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Testing the efficacy of homemade masks: would they protect in an influenza pandemic?
Disaster Med Public Health Prep. 2013 Aug; 7(4):413-8.DM

Abstract

OBJECTIVE

This study examined homemade masks as an alternative to commercial face masks.

METHODS

Several household materials were evaluated for the capacity to block bacterial and viral aerosols. Twenty-one healthy volunteers made their own face masks from cotton t-shirts; the masks were then tested for fit. The number of microorganisms isolated from coughs of healthy volunteers wearing their homemade mask, a surgical mask, or no mask was compared using several air-sampling techniques.

RESULTS

The median-fit factor of the homemade masks was one-half that of the surgical masks. Both masks significantly reduced the number of microorganisms expelled by volunteers, although the surgical mask was 3 times more effective in blocking transmission than the homemade mask.

CONCLUSION

Our findings suggest that a homemade mask should only be considered as a last resort to prevent droplet transmission from infected individuals, but it would be better than no protection.

Authors+Show Affiliations

Public Health England (HPA), Porton Down Salisbury, United Kingdom.No affiliation info availableNo affiliation info availableNo affiliation info availableNo affiliation info availableNo affiliation info available

Pub Type(s)

Comparative Study
Journal Article

Language

eng

PubMed ID

24229526

Citation

Davies, Anna, et al. "Testing the Efficacy of Homemade Masks: Would They Protect in an Influenza Pandemic?" Disaster Medicine and Public Health Preparedness, vol. 7, no. 4, 2013, pp. 413-8.
Davies A, Thompson KA, Giri K, et al. Testing the efficacy of homemade masks: would they protect in an influenza pandemic? Disaster Med Public Health Prep. 2013;7(4):413-8.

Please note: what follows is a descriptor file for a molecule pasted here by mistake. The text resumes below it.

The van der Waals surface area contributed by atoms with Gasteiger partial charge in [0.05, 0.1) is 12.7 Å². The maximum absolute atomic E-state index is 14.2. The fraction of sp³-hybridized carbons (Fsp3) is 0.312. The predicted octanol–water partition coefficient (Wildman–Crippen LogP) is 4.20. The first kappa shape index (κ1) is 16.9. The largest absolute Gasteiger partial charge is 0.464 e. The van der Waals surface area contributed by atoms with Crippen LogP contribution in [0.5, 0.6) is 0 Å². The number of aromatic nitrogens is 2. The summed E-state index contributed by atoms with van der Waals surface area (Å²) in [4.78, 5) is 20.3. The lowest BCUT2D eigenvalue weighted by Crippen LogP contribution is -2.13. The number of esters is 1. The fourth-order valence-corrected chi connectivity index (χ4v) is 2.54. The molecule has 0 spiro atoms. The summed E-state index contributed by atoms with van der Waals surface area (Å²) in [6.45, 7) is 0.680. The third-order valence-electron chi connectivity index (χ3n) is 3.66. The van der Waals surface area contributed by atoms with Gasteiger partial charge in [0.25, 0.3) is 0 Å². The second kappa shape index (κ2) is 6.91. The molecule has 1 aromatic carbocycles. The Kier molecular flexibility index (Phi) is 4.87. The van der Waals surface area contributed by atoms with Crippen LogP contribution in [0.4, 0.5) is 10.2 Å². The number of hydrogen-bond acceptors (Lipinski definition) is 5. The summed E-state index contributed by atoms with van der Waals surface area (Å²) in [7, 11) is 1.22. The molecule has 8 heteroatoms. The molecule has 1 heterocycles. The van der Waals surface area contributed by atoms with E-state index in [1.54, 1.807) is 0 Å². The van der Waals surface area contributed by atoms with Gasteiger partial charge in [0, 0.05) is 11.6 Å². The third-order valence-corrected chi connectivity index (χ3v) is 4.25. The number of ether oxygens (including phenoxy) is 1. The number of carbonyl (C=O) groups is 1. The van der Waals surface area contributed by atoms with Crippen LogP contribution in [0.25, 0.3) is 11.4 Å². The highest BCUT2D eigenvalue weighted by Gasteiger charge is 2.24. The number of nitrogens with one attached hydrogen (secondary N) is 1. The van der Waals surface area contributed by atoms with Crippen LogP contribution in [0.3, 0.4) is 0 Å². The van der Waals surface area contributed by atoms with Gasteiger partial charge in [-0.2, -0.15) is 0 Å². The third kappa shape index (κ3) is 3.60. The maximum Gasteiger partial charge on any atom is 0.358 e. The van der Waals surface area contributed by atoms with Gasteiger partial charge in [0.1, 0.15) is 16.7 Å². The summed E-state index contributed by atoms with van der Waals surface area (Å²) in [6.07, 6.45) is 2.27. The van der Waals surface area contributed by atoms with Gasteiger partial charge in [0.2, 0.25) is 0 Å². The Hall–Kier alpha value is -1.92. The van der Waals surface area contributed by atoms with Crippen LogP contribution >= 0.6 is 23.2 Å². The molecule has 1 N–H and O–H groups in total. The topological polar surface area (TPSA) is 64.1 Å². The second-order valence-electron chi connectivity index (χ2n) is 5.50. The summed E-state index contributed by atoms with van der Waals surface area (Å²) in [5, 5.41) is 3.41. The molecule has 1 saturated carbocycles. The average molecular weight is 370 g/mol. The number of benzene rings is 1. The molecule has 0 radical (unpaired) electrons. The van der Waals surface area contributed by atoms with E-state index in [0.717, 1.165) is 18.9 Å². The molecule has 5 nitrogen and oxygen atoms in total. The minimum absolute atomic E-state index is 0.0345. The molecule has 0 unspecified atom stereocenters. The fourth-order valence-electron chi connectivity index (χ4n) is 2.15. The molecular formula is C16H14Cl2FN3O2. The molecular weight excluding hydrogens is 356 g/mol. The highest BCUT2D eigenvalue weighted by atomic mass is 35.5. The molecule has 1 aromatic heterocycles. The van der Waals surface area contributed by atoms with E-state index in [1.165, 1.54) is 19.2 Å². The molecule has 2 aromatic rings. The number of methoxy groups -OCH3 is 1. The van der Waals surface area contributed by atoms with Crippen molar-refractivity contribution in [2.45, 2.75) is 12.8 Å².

Davies, A., Thompson, K. A., Giri, K., Kafatos, G., Walker, J., & Bennett, A. (2013). Testing the efficacy of homemade masks: would they protect in an influenza pandemic? Disaster Medicine and Public Health Preparedness, 7(4), 413-8. https://doi.org/10.1017/dmp.2013.43
Davies A, et al. Testing the Efficacy of Homemade Masks: Would They Protect in an Influenza Pandemic. Disaster Med Public Health Prep. 2013;7(4):413-8. PubMed PMID: 24229526.
* Article titles in AMA citation format should be in sentence-case
TY - JOUR T1 - Testing the efficacy of homemade masks: would they protect in an influenza pandemic? AU - Davies,Anna, AU - Thompson,Katy-Anne, AU - Giri,Karthika, AU - Kafatos,George, AU - Walker,Jimmy, AU - Bennett,Allan, PY - 2013/11/16/entrez PY - 2013/11/16/pubmed PY - 2014/7/25/medline SP - 413 EP - 8 JF - Disaster medicine and public health preparedness JO - Disaster Med Public Health Prep VL - 7 IS - 4 N2 - OBJECTIVE: This study examined homemade masks as an alternative to commercial face masks. METHODS: Several household materials were evaluated for the capacity to block bacterial and viral aerosols. Twenty-one healthy volunteers made their own face masks from cotton t-shirts; the masks were then tested for fit. The number of microorganisms isolated from coughs of healthy volunteers wearing their homemade mask, a surgical mask, or no mask was compared using several air-sampling techniques. RESULTS: The median-fit factor of the homemade masks was one-half that of the surgical masks. Both masks significantly reduced the number of microorganisms expelled by volunteers, although the surgical mask was 3 times more effective in blocking transmission than the homemade mask. CONCLUSION: Our findings suggest that a homemade mask should only be considered as a last resort to prevent droplet transmission from infected individuals, but it would be better than no protection. SN - 1938-744X UR - https://www.unboundmedicine.com/medline/citation/24229526/full_citation L2 - https://www.cambridge.org/core/product/identifier/S1935789313000438/type/journal_article DB - PRIME DP - Unbound Medicine ER -